What has football done to deserve its reputation for attracting thousands of prostitutes to its major fixtures? A report from CNN says the sex trade in South Africa actually slumped during the World Cup — but tens of thousands of visitors surged through art galleries and museums.

Prior to the World Cup event just ended, as also before the 2006 event in Germany, informed sources were predicting that as many as 40,000 prostitutes — many of them trafficked women — would converge on the host nation to meet the “demand” from soccer fans.

There may well have been some increased activity of that sort around game venues in Germany, where prostitution is legal anyway, but a report by the Council of Europe found that there was almost no evidence of trafficking. Perhaps because of official prevention measures, but also, perhaps, because the connection between sport and sex is exaggerated.

People in the sex trade in South Africa — where prostitution is illegal, though widespread, like HIV/AIDS — have told CNN that business was down during the past month.

“People went to the bars and stadiums to watch the games and afterwards they went home. They didn’t bother themselves with coming to us,” Zobwa, who works as a prostitute told CNN.

Cultural centres, however, reported record attendance. Johannesburg’s Apartheid Museum planned for 2000 visitors a day but saw around 4000 a day — and one day 6000.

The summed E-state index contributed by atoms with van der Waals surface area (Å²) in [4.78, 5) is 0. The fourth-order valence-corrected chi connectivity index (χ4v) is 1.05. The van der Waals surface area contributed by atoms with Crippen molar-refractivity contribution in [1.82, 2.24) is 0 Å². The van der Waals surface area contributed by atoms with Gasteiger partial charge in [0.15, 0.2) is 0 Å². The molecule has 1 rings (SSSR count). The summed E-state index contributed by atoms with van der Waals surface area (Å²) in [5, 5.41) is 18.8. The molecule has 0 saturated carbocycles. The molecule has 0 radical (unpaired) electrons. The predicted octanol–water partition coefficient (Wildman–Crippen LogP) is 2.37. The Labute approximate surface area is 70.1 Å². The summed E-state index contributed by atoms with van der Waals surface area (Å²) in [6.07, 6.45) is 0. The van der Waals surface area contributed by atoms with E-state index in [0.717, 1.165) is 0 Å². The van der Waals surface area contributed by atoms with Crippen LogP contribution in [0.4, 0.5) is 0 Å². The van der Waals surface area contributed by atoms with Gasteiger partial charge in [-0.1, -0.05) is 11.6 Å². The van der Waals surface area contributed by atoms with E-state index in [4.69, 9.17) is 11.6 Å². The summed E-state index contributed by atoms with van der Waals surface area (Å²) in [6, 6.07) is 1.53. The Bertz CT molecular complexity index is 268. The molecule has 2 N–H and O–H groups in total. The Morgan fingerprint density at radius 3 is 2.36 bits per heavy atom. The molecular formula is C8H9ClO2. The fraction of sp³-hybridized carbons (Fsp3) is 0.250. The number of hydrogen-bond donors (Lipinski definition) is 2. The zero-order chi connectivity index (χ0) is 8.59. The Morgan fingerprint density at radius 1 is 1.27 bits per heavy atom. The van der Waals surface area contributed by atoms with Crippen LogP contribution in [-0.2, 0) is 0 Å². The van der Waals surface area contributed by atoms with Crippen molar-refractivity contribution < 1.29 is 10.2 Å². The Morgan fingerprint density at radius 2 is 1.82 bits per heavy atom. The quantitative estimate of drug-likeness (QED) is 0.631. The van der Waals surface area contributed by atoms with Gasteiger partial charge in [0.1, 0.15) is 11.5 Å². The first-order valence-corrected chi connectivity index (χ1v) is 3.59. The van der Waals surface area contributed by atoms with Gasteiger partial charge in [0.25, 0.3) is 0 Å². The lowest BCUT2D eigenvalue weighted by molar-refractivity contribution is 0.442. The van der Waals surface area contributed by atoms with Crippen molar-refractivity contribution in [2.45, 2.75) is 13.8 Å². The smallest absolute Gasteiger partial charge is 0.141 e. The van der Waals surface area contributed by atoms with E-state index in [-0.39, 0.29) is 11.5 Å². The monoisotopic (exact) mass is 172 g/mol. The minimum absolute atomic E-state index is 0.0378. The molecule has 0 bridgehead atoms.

“We thought people were coming here for the soccer and party but we’ve been pleasantly surprised. Some of the teams visited too,” said deputy director Wayde Davy.

The Johannesburg Art Gallery also saw visitors increase:

“We normally have around 3,000 visitors but this month it’s been closer to 4,000 which is a significant increase for us. We were worried that we would be inundated with sport hooligans, but there seems a lot of interest in our culture. We’re situated by a fan park, but we’ve had no examples of drunken behavior, just friendly visitors and big donations in our tips box!”

Museums Africa had nearly two-and-a-half thousand foreign visitors during the Cup, compared with 472 in June last year. Roshene Singh, the chief marketing officer for South Africa Tourism, says that about 300,000 people visited for the World Cup, most between the ages of 25 and 55, “with many coming in as families or with corporate sponsors”.

That all represents a “win” for the beautiful game and its fans.

Carolyn Moynihan

Carolyn Moynihan

Carolyn Moynihan is deputy editor of MercatorNet